At the end of last season, the Twins picked up Orlando Cabrera…
…to anchor the SS position and provide some pop at the top of the order.
Unfortunately, Cabrera is somewhat of a bid-hunter in the baseball business, and thus was all but assured a ticket elsewhere. So, just a few days ago, the Twins picked up another Orlando (this one carrying the moniker of Hudson)…
…to, once again, anchor an infield position (this time 2B) and hit in between Denard “Singles Machine” Span and Joe “Drive ‘Em In” Mauer.
I really like this move, as it continues to reduce the number of weak outs the Twins have in their lineup. A possible Opening-Day squad now looks like this:
1. Denard Span
2. Orlando Hudson
3. Joe Mauer
4. Justin Morneau
5. Michael Cuddyer
6. Jason Kubel
7. Delmon Young
8. J.J. Hardy
9. Nick Punto/Brendan Harris
Compared to past years, that lineup has the real potential to put some feet on home plate.
I have to give it to the Twins organization this season for opening up the wallet a bit. The combination of “new stadium funds” and “trying to woo Mauer into staying” seems to be working quite well together! Instead of just treading water and competing in our weak division, if our pitching gets back on track we could have a real contending squad.
As a Minnesota Twins fan, one of the moments I will never forget is Opening Day of the 2008 season, when young Carlos Gomez got the start in centerfield directly opposing his predecessor Torii Hunter. Gomez completely dominated that game both in the field, at the plate, and on the basepaths, and it looked as if he would be one of the most exciting young players to put on a Twins uniform in quite a while.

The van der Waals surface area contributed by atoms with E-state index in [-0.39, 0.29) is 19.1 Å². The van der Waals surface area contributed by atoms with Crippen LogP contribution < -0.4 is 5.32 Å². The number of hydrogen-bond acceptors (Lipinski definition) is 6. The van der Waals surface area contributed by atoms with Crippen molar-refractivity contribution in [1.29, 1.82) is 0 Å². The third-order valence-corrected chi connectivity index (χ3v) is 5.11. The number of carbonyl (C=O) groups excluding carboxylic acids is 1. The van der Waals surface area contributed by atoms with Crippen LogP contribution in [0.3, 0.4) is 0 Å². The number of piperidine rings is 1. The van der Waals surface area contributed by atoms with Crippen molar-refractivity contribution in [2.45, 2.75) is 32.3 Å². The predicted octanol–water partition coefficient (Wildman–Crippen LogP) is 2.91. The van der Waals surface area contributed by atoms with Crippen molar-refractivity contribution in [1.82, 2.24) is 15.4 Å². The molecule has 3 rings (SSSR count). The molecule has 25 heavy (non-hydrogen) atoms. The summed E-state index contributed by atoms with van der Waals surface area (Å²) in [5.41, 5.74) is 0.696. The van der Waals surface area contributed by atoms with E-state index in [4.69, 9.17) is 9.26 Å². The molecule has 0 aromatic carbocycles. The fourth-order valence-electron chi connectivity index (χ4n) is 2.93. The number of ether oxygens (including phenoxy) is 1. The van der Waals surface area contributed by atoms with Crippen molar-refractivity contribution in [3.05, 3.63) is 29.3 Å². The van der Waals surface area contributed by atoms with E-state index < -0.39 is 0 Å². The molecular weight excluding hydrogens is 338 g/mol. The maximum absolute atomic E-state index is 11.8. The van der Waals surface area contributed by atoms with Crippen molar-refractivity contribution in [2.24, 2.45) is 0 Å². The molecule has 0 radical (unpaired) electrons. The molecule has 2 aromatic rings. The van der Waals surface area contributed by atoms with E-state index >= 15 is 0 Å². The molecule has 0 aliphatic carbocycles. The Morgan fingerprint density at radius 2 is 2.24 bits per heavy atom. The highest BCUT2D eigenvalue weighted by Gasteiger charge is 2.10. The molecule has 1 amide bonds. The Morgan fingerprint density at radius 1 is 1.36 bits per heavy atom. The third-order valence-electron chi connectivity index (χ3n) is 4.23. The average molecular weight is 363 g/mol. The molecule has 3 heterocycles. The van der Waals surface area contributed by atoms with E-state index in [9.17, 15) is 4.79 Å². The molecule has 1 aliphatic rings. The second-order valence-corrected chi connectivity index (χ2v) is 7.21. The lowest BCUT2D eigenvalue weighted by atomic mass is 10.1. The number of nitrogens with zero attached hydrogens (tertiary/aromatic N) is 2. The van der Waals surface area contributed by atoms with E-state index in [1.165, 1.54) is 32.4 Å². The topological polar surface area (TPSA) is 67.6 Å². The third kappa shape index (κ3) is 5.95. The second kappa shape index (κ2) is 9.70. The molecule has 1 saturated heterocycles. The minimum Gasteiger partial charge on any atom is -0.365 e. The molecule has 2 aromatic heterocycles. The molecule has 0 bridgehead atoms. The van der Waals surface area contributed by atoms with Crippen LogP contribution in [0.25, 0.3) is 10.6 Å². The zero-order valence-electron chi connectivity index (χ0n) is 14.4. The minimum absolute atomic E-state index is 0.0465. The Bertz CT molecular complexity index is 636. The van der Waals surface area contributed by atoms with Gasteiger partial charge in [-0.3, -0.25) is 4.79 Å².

Unfortunately, it was all downhill from that point (at least so far in his career), and a few weeks ago he was traded to the Brewers for SS J.J. Hardy.
My first reaction to the trade was that we were giving up the cornerstone of the Johan Santana deal, but (looking back) we were really just desperate to unload Johan once he refused our offer in search of a bigger payday, so it’s not like Gomez was the most coveted prospect in the world.
At times, Gomez could be the most exciting player on the field…
He had incredible range out in centerfield, he was lightning-fast rounding the bases, and (come September) he was always good for a few huge hits against the White Sox down the stretch. At times he showed good power, and if he dropped down a good bunt it was nearly impossible to throw him out.
At the same time, though, Go-Go could also be the dumbest player on the field…
I don’t think I’ve ever seen a player crash into the wall, take a bad route to a ball, strike out badly on three pitches, or completely lose himself on the bases like Gomez. Ultimately, that proved to be his undoing here in Minny, land of Ron Gardenhire Fundamental Baseball. Plus, he didn’t seem to be making any strides after too full seasons in the major leagues. He was making the same dumb mistakes in the ’09 playoffs that he made at the beginning of 2008.
But let’s take a moment to look at his “ransom”…
J.J. Hardy had been a fan-favorite in Milwaukee (kind of like Joe Crede in Chicago) for his hustle and bat, but suffered through a horrendous 2009 campaign, at one point even being sent down to the minor leagues. The Twins are hoping that he can regain the form of his ’08 year (.283, 24 HR) and anchor the SS position, as Orlanda Cabrera priced himself out of our range.
I guess I would have to say that this is a good trade for the Twins, although there is risk involved in both sides. Hardy could be the next Bret Boone (a sickening thought) while Gomez could star in Brewtown, or Hardy could bat .300 and Gomez could continue to overrun balls and crash into walls. We’ll see what happens.
On a more humorous note, I will perhaps miss this combination most of all:
Greatest interview ever!!